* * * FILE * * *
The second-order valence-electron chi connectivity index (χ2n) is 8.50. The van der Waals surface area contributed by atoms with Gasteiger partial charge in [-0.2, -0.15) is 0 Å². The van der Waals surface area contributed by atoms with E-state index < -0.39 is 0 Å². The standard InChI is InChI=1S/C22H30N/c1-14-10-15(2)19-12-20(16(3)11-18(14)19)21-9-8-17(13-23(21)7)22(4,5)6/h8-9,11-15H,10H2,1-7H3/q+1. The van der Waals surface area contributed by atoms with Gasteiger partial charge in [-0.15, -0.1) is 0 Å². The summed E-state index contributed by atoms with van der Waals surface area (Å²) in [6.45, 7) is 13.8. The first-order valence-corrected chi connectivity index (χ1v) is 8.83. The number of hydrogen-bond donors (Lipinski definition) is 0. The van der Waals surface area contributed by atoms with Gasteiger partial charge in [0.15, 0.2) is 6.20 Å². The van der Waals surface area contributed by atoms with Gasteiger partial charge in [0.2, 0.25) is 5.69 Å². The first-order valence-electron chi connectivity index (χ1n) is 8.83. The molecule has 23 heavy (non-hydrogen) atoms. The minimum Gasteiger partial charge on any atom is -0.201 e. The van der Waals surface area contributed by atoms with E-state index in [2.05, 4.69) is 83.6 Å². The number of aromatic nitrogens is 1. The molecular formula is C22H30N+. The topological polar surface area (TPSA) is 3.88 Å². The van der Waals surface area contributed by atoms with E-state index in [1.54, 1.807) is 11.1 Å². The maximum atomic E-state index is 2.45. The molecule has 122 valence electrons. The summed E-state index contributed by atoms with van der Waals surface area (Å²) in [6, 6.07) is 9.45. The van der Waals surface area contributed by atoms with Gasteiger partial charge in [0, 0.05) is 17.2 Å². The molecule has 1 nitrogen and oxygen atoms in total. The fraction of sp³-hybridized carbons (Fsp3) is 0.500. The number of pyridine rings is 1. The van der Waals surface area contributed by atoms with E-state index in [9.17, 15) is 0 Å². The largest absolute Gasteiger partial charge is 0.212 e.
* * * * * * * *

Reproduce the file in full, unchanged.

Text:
The second-order valence-electron chi connectivity index (χ2n) is 8.50. The van der Waals surface area contributed by atoms with Gasteiger partial charge in [-0.2, -0.15) is 0 Å². The van der Waals surface area contributed by atoms with E-state index < -0.39 is 0 Å². The standard InChI is InChI=1S/C22H30N/c1-14-10-15(2)19-12-20(16(3)11-18(14)19)21-9-8-17(13-23(21)7)22(4,5)6/h8-9,11-15H,10H2,1-7H3/q+1. The van der Waals surface area contributed by atoms with Gasteiger partial charge in [-0.15, -0.1) is 0 Å². The summed E-state index contributed by atoms with van der Waals surface area (Å²) in [6.45, 7) is 13.8. The first-order valence-corrected chi connectivity index (χ1v) is 8.83. The number of hydrogen-bond donors (Lipinski definition) is 0. The van der Waals surface area contributed by atoms with Gasteiger partial charge in [0.15, 0.2) is 6.20 Å². The van der Waals surface area contributed by atoms with Gasteiger partial charge in [0.2, 0.25) is 5.69 Å². The first-order valence-electron chi connectivity index (χ1n) is 8.83. The molecule has 23 heavy (non-hydrogen) atoms. The minimum Gasteiger partial charge on any atom is -0.201 e. The van der Waals surface area contributed by atoms with E-state index in [2.05, 4.69) is 83.6 Å². The number of aromatic nitrogens is 1. The molecular formula is C22H30N+. The topological polar surface area (TPSA) is 3.88 Å². The van der Waals surface area contributed by atoms with E-state index in [1.54, 1.807) is 11.1 Å². The maximum atomic E-state index is 2.45. The molecule has 122 valence electrons. The summed E-state index contributed by atoms with van der Waals surface area (Å²) in [6, 6.07) is 9.45. The van der Waals surface area contributed by atoms with Gasteiger partial charge in [0, 0.05) is 17.2 Å². The molecule has 1 nitrogen and oxygen atoms in total. The fraction of sp³-hybridized carbons (Fsp3) is 0.500. The number of pyridine rings is 1. The van der Waals surface area contributed by atoms with E-state index in [9.17, 15) is 0 Å². The largest absolute Gasteiger partial charge is 0.212 e.